For my eyes are on their ways; they are not hidden from my presence, nor is their inequity and their sin, because they have polluted my land with the carcasses of idols and the abominations of injustice.”
Or, in the words of our Inaugural Poem, written by Amanda Gorman:
To compose a country committed to all cultures, colors, characters and
conditions of man
And so we lift our gazes not to what stands between us
but what stands before us
We close the divide because we know, to put our future first,
we must first put our differences aside
We lay down our arms
so we can reach out our arms
to one another
This past week, the hymn, Amazing Grace moved over this nation as a Bach-like Fugue.
Movement after movement of this great hymn challenged the American people with both healing and prophetic challenge.
The Hymn--Amazing Grace; Written by the Slave Trader John Newton.
Newton demonstrated the genuine meaning of Repentance given by Jesus in Mark.
Repentance is a transformed life; literally, a life turning from one way around to another way.
Newton denounced slave trade and slavery; converted to Christ; and became a pastor; and a voice against Slavery.
Among those he pastored and mentored; the great late 18th and early 19th century English reformer, William Wilberforce.
By decades of work and force of sheer will and courage, Wilberforce brought forth legislation in the British parliament that ended both the slave trade….and Slavery.
We recently shared The film of the same title in our Virtual Coffee Hour.
The film, Amazing Grace, brings to life the passion, the Jeremiah like prophetic work of William Wilberforce.
The film also evokes the relationship between John Newton, repented former slave trader……and now Christian pastor…..and his disciple, William Wilberforce.
In a dramatic encounter between the two men—John Newton challenges Wilberforce with all the prophetic passion of the words, “Follow Me—and I will make you fish for people:
“I am haunted each day by 20,000 ghosts; beautiful, African Names. We called them with grunts and noises; we were the apes; they were the humans.
Wilber—destroy their stinking ships; blow them out of the water; I can’t help you now; but do it; you can do it.”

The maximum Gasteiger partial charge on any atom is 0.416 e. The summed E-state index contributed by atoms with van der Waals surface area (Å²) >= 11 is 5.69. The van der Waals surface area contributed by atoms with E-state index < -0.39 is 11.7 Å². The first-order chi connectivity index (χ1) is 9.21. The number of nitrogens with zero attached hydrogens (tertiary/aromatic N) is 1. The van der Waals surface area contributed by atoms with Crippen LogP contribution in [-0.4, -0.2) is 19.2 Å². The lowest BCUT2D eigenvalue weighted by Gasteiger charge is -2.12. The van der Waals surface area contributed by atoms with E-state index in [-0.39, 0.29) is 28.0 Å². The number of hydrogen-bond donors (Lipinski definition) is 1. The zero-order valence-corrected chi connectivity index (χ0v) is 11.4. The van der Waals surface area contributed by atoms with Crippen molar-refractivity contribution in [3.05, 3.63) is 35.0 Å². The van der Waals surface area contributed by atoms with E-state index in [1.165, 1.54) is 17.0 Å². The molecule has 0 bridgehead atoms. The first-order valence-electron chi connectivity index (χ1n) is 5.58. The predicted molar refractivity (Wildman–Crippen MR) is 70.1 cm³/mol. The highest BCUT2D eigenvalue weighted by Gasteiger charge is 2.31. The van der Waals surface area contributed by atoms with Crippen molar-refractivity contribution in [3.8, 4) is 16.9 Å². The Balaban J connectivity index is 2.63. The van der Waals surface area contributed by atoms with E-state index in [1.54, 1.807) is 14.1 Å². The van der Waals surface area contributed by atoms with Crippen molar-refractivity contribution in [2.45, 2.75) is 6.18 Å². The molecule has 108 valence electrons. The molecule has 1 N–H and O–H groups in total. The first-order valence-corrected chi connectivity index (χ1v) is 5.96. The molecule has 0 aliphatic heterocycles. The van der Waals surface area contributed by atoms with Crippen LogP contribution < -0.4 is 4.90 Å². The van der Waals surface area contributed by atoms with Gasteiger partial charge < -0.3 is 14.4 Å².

And then Newton tells Wilberforce, “I remember two things clearly; I’m a great sinner; and Christ is a great savior.”
And, now nearly sightless, Newton declares, “I once was blind, but now I see. I wrote that didn’t it? Now it is true.”
Grief, loss; suffering; owned and embraced.
We will never know why Simon, Andrew, James and John, left everything to follow Jesus.
But we know what happened to them.
What happens to all who choose to follow—Jesus.
To use the words of our Inaugural Poem and Amanda Gorman.
We will not be turned around
or interrupted by intimidation
because we know our inaction and inertia
will be the inheritance of the next generation
Our blunders become their burdens
But one thing is certain:
If we merge mercy with might,
and might with right,
then love becomes our legacy
and change our children's birthright
Later in Mark, the disciples will all forsake Jesus in the Garden of Gethsemane; and flee.
And Christ, will forgive and save.
For I am a great sinner; and Christ is a Great Savior.
Last Monday, Dr. King’s national Holiday—was also a Holy Day in the Episcopal Church calendar: The Confession of St. Peter.
Yes, Simon, to be called Peter…..Fisher of men and women.
What would his primary confession be?
Was that confession really when he called Jesus…..Messiah? Not knowing what he meant.
But was Simon Peter’s true confession……the time he truly confessed?
In the temple courtyard? And then truly repented!
Peter became a leader of a suffering church for a suffering and crucified savior; learned the meaning of grief and suffering and pain.
Peter’s true confession like Newton’s: I’m a great sinner; Christ is a great savior.
Tomorrow is another Holy Day in the Church; the Conversion, the Repentance of St. Paul.
Paul---murderer of the early Church when Saul; murder, blind eye turned to the murder of the apostle Stephen.